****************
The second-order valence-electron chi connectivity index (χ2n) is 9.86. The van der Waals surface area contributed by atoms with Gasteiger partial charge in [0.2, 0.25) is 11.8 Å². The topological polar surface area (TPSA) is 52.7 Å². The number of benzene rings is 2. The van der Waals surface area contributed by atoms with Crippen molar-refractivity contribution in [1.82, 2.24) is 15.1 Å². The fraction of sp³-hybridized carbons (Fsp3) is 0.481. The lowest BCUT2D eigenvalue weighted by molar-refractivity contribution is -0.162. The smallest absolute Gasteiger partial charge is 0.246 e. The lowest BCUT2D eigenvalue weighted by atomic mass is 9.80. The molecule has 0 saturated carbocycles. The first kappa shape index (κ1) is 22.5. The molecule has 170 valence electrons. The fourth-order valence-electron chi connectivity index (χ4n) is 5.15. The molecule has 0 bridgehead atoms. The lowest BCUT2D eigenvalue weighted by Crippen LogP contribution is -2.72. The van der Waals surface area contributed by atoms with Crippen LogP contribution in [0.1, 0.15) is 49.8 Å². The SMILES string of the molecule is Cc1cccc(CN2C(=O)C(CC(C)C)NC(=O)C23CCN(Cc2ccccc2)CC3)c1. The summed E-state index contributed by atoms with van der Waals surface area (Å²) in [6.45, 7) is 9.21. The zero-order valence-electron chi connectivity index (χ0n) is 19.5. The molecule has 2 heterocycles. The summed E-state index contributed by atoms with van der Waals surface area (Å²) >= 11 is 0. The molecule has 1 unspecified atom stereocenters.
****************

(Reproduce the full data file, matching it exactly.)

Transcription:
The second-order valence-electron chi connectivity index (χ2n) is 9.86. The van der Waals surface area contributed by atoms with Gasteiger partial charge in [0.2, 0.25) is 11.8 Å². The topological polar surface area (TPSA) is 52.7 Å². The number of benzene rings is 2. The van der Waals surface area contributed by atoms with Crippen molar-refractivity contribution in [1.82, 2.24) is 15.1 Å². The fraction of sp³-hybridized carbons (Fsp3) is 0.481. The lowest BCUT2D eigenvalue weighted by molar-refractivity contribution is -0.162. The smallest absolute Gasteiger partial charge is 0.246 e. The lowest BCUT2D eigenvalue weighted by atomic mass is 9.80. The molecule has 0 saturated carbocycles. The first kappa shape index (κ1) is 22.5. The molecule has 170 valence electrons. The fourth-order valence-electron chi connectivity index (χ4n) is 5.15. The molecule has 0 bridgehead atoms. The lowest BCUT2D eigenvalue weighted by Crippen LogP contribution is -2.72. The van der Waals surface area contributed by atoms with Crippen LogP contribution in [0.1, 0.15) is 49.8 Å². The SMILES string of the molecule is Cc1cccc(CN2C(=O)C(CC(C)C)NC(=O)C23CCN(Cc2ccccc2)CC3)c1. The summed E-state index contributed by atoms with van der Waals surface area (Å²) in [6.45, 7) is 9.21. The zero-order valence-electron chi connectivity index (χ0n) is 19.5. The molecule has 2 heterocycles. The summed E-state index contributed by atoms with van der Waals surface area (Å²) >= 11 is 0. The molecule has 1 unspecified atom stereocenters.